It’s high time to write a new post. I’ve spent a lot of time at sea recently with several trips on different boats and only short periods back on dry land. That’s my excuse and I’m sticking to it.
My last trip was a research cruise on a trawler. It’s part of an ongoing project to ascertain the best mesh-size and net configuration to minimise the catch of small and juvenile rockcod without reducing the overall catch of commercial species. So far the results look encouraging and show that by fitting a special panel to the cod-end which allows small fish to swim free from the top of the net, not only is the catch of undersized fish reduced but the overall catch of larger fish is increased. Small fish block the holes in the net and so the water pressure inside the net prevents other fish from being swept up…if you have ever tried catching a fish by scooping it up with a bucket you’ll understand that you need the water to flow through the net to catch the fish. Anyway, I’m getting technical and boring.
A few days before the research cruise I was at sea on another trawler on a commercial trip. It was a very nice boat with a great atmosphere onboard and so the month I spent onboard passed relatively quickly. After suffering from fairly poor catches in the Falklands waters the vessel steamed out to the high seas to target squid (illex). The catches were up and down but at times were amazing with the net being hauled onboard with close to 50 tonnes of squid each time. Always an impressive sight to see a net the size of a bus being hauled onboard, though the straining noises of the winches and the occasional snapping of steel cables keeps you on edge and on your toes! Especially when coupled with rough weather and 50 tonnes of squid start sliding across the deck. During one such trawl as the net was almost onboard, there was a problem with the main engine and the ship lost power and was at the mercy of the waves. Beam on to 10 metre swells made the ship roll hard over, a couple of rolls were approaching the point of no return and there were a few nervous glances on the bridge. Eventually though the net was hauled safely and a couple of hours later the engineers had worked their magic and we were once again under power.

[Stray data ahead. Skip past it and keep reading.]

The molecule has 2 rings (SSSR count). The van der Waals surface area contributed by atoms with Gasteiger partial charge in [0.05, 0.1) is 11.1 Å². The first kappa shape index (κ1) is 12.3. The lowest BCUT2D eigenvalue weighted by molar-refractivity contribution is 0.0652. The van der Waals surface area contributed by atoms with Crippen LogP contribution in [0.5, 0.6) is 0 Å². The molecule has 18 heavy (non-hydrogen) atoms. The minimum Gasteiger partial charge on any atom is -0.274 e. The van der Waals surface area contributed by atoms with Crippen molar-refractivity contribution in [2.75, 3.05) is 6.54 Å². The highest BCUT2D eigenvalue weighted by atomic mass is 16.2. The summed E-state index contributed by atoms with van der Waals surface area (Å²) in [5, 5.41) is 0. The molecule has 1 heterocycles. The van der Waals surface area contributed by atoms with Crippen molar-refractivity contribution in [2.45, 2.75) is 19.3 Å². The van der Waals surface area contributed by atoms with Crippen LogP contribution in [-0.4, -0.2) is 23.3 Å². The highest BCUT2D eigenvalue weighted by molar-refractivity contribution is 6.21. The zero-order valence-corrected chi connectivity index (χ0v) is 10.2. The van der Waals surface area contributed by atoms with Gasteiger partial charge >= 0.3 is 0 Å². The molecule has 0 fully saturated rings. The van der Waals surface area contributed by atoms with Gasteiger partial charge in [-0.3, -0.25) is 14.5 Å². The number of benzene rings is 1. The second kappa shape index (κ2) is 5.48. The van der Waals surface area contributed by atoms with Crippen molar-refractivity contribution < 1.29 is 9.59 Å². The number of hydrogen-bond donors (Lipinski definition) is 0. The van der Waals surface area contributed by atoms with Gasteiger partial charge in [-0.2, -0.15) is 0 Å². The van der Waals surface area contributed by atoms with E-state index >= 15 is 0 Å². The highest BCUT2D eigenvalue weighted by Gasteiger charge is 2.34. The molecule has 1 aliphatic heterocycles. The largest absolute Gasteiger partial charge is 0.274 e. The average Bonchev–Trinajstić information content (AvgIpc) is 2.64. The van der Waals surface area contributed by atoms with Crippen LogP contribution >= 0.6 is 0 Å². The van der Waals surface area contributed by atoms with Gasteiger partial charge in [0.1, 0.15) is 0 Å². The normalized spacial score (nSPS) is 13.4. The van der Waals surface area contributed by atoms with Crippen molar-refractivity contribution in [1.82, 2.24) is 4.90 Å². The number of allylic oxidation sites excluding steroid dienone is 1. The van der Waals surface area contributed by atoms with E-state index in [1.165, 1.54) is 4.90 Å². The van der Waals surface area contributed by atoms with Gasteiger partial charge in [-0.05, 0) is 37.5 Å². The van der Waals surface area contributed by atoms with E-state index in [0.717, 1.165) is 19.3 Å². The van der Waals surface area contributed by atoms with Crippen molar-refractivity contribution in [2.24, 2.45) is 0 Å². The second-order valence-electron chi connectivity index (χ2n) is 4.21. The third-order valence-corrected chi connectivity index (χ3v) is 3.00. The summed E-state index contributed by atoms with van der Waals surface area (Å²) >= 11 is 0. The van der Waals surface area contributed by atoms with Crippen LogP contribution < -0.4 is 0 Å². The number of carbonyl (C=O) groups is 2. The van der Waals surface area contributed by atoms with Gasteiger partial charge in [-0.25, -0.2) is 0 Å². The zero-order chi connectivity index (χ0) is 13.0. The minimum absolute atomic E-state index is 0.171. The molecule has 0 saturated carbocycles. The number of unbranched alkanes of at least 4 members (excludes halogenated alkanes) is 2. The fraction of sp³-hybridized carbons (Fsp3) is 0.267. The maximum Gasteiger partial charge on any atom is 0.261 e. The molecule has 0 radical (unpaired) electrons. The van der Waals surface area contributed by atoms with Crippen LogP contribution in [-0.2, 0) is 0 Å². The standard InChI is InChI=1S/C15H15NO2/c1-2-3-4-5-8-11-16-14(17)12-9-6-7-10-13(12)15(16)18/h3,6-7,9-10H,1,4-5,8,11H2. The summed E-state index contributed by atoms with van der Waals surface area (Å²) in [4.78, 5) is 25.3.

My trip previous to that had been on a Korean jigger. Jigging is a weird method of fishing for squid whereby huge powerful lights illuminate the water attracting squid up from the depths. Lures are lowered into the water and winched back in with a jigging motion (hence the name) to attract the squid to the lure, once caught they are flicked onto the deck. At times when lots of squid are being caught the squid rain down onto the deck…a quite surreal experience. One hundred such vessels were fishing here this year and generally fished in quite close quarters. Therefore the collective lights from these vessels almost turns night into day, they are so bright they can be seen easily from space and appear on satellite pictures as lost cities in the ocean. To give you some idea of just how bright they are, each vessel may have about 200 lights on deck each of 3,000 watts, thats like six thousand hundred watt light bulbs! Standing on deck under those lights can give you a serious ‘sunburn’ and glancing up at them is as blinding as if you were to stare at the sun.
The jigging fleet is comprised mainly of Taiwanese, Chinese and Korean boats and conditions onboard are variable. So too are the ways the crew are treated and on some vessels the human rights can be appalling. Most years in the Falklands there are incidences where crew of these vessels decide to take their chances in the freezing waters and attempt to try and swim for shore rather than remain onboard and put up with maltreatment, abuse, lack of food, long working hours and poor living conditions. Unfortunately this often results in men drowning as the cold waters saps the strength of even the strongest swimmers.
I didn’t witness any abuse on the three jiggers I worked on this year however a few weeks after I got off one of them a crewman did go overboard whilst the vessel was transhipping with a reefer vessel. Fortunately he was found on the reefer and was later repatriated to his home country. There was also an incident where I witnessed a fur seal being caught and butchered onboard and after I reported this the vessel was asked to come into port for an investigation. Unfortunately no prosecution was brought for catching the fur seal but the vessel was fined a six figure number for failing to make an entry/exit report after illegally spending the night illegally fishing in Argentine waters.
So those are a few of my tales from the past few months. For now though I am on land and looking forward to spending some time with Zoe and the children. End of term is coming up and I will have three weeks at home with the kids while Zoe goes to work. I’m not sure how I will entertain them for three weeks, in winter, with no vehicle. Even the pool is closed for a refurb so If you have any rainy day ideas I’d be glad of them. Perhaps I’ll get the kids blogging?